You can also use so called native scripts, written in java. These are faster than the other alternatives and may also be handier if you need to integrate with some existing java code to calculate your scores. There is some info out there on how to build these but they presuppose a certain familiarity with java and its environment. If you’re anything like me then you can bumble through java syntax readily enough but classpaths, jars etc. are a bit of a mystery. So here’s how I got a native script running with instructions that (hopefully) presuppose almost no knowledge of java. I’m no java wizard – I may well be doing something dumb – but this is working well enough for us in production.
This example does the same as one of the examples from the documentation – the score is set to a function of one of the doc’s fields and two parameters.
The only thing that elasticsearch requires is that you provide a class that impements the
NativeScriptFactory interface, and all that has to do is implement a
newScript method, that returns an instance of something implementing the
ExecutableScript interface, which in turn implements methods like
runAsLong (thank you java for your conciseness and absence of ceremony). This being java you’re supposed to put this in a package named in a reverse dns style. My factory class looks like this
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This is basically 100% boilerplate. The
newScript method just creates an instance of my script class passing through the params object. That params object is just the params option you can specify when you invoke a custom script.
The script class is where the calculations actually happen
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I’m writing a script that returns a double score, so I’ve derived from
AbstractDoubleSearchScript and implemented
In the constructor I’m just stashing the parameters I’m interested in. The actual computation happens in
runAsDouble. This part is pretty similar to what you’d do in an mvel script, just with a little more ceremony.
Here’s where I got confused initially – I know little of java packaging conventions and most of the material I found covering native scripts glossed over this bit. I ended up with the following directory structure
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elasticsearch-root is just wherever you’ve installed elastic search. I haven’t shown all the files/directories that make up elasticsearch itself. The org/spacevatican/elasticsearch set of directories mirrors the
org.spacevatican.elasticsearch package naming.
The Rakefile defines a build task that builds a jar from these files. If you’ve put your elasticsearch install somewhere different relative to the Rakefile, you’ll need to change the classpath.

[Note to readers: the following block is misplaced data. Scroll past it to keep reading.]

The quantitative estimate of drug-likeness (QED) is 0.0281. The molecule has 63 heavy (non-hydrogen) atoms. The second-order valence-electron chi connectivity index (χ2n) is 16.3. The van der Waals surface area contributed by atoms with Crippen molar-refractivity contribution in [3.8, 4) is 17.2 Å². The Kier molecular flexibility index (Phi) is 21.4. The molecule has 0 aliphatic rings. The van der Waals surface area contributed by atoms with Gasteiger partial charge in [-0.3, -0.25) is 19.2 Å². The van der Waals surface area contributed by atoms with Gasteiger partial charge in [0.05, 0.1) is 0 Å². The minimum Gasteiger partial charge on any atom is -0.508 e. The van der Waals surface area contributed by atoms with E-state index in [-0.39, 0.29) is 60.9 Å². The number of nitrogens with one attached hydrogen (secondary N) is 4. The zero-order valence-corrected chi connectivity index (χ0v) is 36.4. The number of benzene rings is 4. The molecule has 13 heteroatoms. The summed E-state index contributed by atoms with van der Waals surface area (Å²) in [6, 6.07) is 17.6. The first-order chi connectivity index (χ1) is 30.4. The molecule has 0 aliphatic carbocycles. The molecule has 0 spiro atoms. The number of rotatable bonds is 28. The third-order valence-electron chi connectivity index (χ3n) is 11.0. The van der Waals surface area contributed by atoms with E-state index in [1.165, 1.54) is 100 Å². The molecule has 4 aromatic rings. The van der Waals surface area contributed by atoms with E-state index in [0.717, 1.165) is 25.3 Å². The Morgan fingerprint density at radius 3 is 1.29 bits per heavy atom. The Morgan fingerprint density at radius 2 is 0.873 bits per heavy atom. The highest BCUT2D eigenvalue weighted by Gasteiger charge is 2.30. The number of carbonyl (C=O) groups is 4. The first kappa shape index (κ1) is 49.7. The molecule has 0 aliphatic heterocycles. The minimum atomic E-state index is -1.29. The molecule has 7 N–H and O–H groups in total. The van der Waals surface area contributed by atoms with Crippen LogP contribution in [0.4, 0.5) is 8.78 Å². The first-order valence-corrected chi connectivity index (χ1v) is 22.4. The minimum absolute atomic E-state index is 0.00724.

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All this Rakefile does is compile all the *.java files we can find, adding the elasticsearch jar to the classpath (since we’re extending classes provided by elasticsearch). If you wanted to use other java libs, you’d need to add them to this classpath. The package task then just pops them all in a jar file (the
jar command behaves not that differently to
tar in basic use). You then need to place this jar file somewhere where elasticsearch will find and load it. The easiest thing is probably to copy it into elasticsearch’s lib folder.
Now that we’ve got our native script built, the last thing we need to do is tell elasticsearch how to use it. Add something like this to your elastic search configuration (by default this is the config/elasticsearch.yml file in your elasticsearch directory)
This tells elasticsearch that you’re adding a native script called
mynativescript and that when you ask it to use mynativescript it should use the
org.spacevatican.elasticsearchexample.CustomScriptFactory class to create new script instances. The name you use here is completely arbitrary – it doesn’t need to match any of your class names, file names etc.
Restart elasticsearch and you should be able to invoke the script. If it can’t find the class referenced here elasticsearch should fail to startup.
First, lets stick some entries in the index
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To use a script you specify the name used in the yaml file (not the name of your script class, factory class, jar file or anything like that). You also need to specify
"lang":"native" or else elasticsearch will try to interpret your script name as an mvel expression.
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And you should see that the scores for the two hits are 0.5 and 2.0 as you would expect.
The code for this mini native script is on github. If you try and use it, it assumes that you’ve checked out the repo into the folder that contains your elasticsearch install.